By Lois Williams, Local Democracy Reporter
Several hundred Westport residents could be homeless for months in the wake of the biggest flood to hit the town in nearly a century.
About 2000 people - half the population - were forced to evacuate over the weekend and shelter with friends and family or welfare centres as the Buller River spilled into the town, turning much of it into a muddy brown lake.
Many evacuees were this morning confronting the impact of the disaster for the first time, after Buller Mayor Jamie Cleine pressed Civil Defence managers to allow them to return to their homes to assess the damage for themselves.
"People were doing that anyway - they're pragmatic people here and they can decide for themselves if their homes are fit to stay in."
Some floodwater had been contaminated with sewage and people working on the houses should wear gloves and a mask and use hand sanitizer, Cleine said.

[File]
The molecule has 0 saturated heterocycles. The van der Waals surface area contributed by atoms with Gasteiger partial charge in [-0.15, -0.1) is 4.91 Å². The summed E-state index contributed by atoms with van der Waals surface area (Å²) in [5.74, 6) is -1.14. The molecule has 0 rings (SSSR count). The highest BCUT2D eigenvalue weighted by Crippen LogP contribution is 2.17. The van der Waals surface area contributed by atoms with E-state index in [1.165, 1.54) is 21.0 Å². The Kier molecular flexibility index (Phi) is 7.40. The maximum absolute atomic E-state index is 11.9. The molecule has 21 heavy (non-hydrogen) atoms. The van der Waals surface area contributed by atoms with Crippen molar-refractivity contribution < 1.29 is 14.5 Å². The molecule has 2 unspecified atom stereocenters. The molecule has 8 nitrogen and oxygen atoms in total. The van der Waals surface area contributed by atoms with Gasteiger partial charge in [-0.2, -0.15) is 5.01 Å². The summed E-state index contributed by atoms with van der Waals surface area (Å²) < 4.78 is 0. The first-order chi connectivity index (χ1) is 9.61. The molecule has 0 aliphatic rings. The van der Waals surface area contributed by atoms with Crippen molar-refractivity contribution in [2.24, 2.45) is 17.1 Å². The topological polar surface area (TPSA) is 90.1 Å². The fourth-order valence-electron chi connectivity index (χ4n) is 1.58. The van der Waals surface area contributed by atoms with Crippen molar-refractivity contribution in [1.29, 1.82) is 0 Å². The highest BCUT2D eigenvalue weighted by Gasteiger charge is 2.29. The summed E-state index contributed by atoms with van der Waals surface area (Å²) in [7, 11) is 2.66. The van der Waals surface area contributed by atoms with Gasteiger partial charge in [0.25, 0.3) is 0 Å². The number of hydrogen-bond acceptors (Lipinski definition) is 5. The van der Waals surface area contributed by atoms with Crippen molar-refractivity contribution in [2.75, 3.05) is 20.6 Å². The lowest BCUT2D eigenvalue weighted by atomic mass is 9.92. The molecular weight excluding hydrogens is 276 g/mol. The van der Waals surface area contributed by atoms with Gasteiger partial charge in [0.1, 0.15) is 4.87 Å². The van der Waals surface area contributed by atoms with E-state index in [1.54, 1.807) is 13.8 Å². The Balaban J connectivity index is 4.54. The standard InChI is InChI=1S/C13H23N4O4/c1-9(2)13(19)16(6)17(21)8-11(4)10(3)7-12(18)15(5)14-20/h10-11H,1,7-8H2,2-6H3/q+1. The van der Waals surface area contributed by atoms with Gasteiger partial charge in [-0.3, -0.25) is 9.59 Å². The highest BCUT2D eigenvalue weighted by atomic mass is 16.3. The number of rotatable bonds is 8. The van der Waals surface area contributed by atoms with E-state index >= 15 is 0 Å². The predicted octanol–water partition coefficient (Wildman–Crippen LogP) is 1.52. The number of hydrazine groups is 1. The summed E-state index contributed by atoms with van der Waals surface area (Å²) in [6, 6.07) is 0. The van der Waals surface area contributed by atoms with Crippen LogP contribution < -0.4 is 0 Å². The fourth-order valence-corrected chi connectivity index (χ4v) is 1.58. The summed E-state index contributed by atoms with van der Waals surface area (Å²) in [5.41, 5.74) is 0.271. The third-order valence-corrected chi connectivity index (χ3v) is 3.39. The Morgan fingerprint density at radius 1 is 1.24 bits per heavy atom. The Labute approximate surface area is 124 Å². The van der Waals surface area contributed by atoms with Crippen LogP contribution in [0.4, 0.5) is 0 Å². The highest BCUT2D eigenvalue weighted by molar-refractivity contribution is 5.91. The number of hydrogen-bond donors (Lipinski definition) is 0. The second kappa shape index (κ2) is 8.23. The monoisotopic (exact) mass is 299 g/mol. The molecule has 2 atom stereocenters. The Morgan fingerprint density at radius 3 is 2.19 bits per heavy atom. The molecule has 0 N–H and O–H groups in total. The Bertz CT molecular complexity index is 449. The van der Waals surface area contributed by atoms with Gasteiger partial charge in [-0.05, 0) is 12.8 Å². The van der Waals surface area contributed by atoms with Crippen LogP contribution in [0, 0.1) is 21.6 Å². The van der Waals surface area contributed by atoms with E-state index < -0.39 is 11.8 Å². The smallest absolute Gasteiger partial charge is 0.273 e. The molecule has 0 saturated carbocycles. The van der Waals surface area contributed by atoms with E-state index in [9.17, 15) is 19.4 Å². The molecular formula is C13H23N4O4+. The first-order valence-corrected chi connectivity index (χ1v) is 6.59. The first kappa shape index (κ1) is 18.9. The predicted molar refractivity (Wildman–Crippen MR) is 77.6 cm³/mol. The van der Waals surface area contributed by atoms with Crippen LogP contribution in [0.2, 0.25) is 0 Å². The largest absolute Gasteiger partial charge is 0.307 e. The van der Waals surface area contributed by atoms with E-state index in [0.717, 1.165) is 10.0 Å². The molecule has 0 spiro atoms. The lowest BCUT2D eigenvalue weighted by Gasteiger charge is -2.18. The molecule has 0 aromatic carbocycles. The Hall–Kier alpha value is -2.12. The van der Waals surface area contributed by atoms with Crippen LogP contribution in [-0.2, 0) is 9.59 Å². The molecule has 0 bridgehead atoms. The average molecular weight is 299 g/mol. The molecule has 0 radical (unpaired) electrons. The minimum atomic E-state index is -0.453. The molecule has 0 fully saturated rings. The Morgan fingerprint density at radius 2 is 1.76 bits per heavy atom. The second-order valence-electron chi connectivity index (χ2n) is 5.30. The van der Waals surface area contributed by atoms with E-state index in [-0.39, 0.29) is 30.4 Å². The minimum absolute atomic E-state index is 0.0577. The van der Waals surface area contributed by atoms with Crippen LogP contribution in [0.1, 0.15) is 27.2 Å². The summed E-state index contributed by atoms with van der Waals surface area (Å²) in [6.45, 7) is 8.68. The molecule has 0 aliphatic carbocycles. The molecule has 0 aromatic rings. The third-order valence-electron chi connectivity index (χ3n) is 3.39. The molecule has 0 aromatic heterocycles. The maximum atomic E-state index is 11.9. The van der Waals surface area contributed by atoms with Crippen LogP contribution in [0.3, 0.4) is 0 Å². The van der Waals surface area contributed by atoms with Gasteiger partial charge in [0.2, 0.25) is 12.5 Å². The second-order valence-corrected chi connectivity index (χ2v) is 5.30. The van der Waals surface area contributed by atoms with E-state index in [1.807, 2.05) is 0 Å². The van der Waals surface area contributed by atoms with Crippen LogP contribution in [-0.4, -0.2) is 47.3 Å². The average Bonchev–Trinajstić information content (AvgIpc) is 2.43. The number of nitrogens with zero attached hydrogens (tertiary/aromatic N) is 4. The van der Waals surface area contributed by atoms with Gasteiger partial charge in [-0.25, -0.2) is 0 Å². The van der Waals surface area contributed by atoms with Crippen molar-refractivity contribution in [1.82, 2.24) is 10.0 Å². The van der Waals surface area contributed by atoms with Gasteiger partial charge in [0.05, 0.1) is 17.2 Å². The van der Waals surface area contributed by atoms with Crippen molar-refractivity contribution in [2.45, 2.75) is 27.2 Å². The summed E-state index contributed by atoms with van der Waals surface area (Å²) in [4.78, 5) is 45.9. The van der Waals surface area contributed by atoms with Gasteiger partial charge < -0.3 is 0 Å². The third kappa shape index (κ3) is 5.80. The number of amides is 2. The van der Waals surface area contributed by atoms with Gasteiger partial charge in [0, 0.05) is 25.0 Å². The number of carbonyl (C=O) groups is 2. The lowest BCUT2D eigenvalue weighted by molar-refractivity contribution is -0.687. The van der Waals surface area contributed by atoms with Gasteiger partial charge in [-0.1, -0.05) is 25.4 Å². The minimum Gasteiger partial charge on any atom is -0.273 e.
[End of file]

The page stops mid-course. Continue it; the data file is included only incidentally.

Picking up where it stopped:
Homes that had a metre or more of water through them would be uninhabitable until they had been stripped of sodden wall linings, and carpets dried out and repaired.
"There could be between 100 and 200 houses in that state - we'll know later today. We don't want anyone staying in a wet house and we will find accommodation for those families in the meantime, whether it's a motel or Airbnb or whatever."
West Coast-Tasman MP Damien O'Connor said many of the worst affected homes were in the State housing area, but the floodwaters had also reached a new subdivison and areas never before affected by flooding.
"Everyone involved, from the council staff to the army and the emergency management team, has done an extraordinary job at the weekend with getting people out and into welfare centres - it was exemplary."
The Government had committed $300,000 to the Buller Mayoral Flood Relief Fund and $100,000 for rural relief, with more support to follow.
"We will also be looking at the options for accommodating people who can't go back to their homes, and that could mean bringing in temporary housing units and mobile homes, or whatever."
Accommodation would also be needed for the workers and tradespeople who would be needed to repair the damage to homes and roads, O'Connor said.